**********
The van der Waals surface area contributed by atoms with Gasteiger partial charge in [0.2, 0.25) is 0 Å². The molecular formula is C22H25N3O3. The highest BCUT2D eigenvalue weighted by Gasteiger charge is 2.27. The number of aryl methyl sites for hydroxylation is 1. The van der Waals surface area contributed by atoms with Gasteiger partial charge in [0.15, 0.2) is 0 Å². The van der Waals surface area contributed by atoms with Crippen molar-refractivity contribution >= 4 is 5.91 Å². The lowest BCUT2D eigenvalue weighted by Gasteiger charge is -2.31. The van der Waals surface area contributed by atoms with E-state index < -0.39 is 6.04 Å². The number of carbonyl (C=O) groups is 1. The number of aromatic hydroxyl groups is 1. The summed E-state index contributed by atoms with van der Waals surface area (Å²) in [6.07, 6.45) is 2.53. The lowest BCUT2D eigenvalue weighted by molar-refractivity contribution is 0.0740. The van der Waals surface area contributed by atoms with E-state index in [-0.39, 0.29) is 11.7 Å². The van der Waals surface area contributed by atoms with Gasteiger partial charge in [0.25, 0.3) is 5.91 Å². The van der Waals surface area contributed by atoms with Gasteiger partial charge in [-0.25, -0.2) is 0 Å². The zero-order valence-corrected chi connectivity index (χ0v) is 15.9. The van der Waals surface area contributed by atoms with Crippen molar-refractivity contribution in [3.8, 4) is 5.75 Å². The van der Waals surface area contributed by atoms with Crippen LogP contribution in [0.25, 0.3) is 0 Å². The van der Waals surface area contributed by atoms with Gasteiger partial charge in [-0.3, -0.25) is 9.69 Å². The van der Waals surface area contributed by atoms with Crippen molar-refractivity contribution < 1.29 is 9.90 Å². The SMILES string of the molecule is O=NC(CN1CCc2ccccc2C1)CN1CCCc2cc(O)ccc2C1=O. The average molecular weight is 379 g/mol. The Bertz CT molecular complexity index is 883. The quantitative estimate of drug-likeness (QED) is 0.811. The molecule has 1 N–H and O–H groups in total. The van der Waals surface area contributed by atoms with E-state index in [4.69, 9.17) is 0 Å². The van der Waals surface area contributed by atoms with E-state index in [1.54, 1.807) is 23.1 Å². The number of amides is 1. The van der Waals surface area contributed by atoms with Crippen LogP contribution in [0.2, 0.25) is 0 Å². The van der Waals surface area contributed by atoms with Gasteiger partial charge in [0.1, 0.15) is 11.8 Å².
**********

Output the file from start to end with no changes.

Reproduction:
The van der Waals surface area contributed by atoms with Gasteiger partial charge in [0.2, 0.25) is 0 Å². The molecular formula is C22H25N3O3. The highest BCUT2D eigenvalue weighted by Gasteiger charge is 2.27. The number of aryl methyl sites for hydroxylation is 1. The van der Waals surface area contributed by atoms with Gasteiger partial charge in [0.15, 0.2) is 0 Å². The van der Waals surface area contributed by atoms with Crippen molar-refractivity contribution >= 4 is 5.91 Å². The lowest BCUT2D eigenvalue weighted by Gasteiger charge is -2.31. The van der Waals surface area contributed by atoms with E-state index < -0.39 is 6.04 Å². The number of carbonyl (C=O) groups is 1. The number of aromatic hydroxyl groups is 1. The summed E-state index contributed by atoms with van der Waals surface area (Å²) in [6.07, 6.45) is 2.53. The lowest BCUT2D eigenvalue weighted by molar-refractivity contribution is 0.0740. The van der Waals surface area contributed by atoms with E-state index in [-0.39, 0.29) is 11.7 Å². The van der Waals surface area contributed by atoms with Gasteiger partial charge in [0.25, 0.3) is 5.91 Å². The van der Waals surface area contributed by atoms with Gasteiger partial charge in [-0.25, -0.2) is 0 Å². The zero-order valence-corrected chi connectivity index (χ0v) is 15.9. The van der Waals surface area contributed by atoms with Crippen molar-refractivity contribution in [3.8, 4) is 5.75 Å². The van der Waals surface area contributed by atoms with Crippen LogP contribution in [0.25, 0.3) is 0 Å². The van der Waals surface area contributed by atoms with Gasteiger partial charge in [-0.3, -0.25) is 9.69 Å². The van der Waals surface area contributed by atoms with Crippen molar-refractivity contribution < 1.29 is 9.90 Å². The SMILES string of the molecule is O=NC(CN1CCc2ccccc2C1)CN1CCCc2cc(O)ccc2C1=O. The average molecular weight is 379 g/mol. The Bertz CT molecular complexity index is 883. The quantitative estimate of drug-likeness (QED) is 0.811. The molecule has 1 N–H and O–H groups in total. The van der Waals surface area contributed by atoms with E-state index in [4.69, 9.17) is 0 Å². The van der Waals surface area contributed by atoms with E-state index in [1.54, 1.807) is 23.1 Å². The number of amides is 1. The van der Waals surface area contributed by atoms with Crippen LogP contribution in [0.2, 0.25) is 0 Å². The van der Waals surface area contributed by atoms with Gasteiger partial charge in [0.1, 0.15) is 11.8 Å².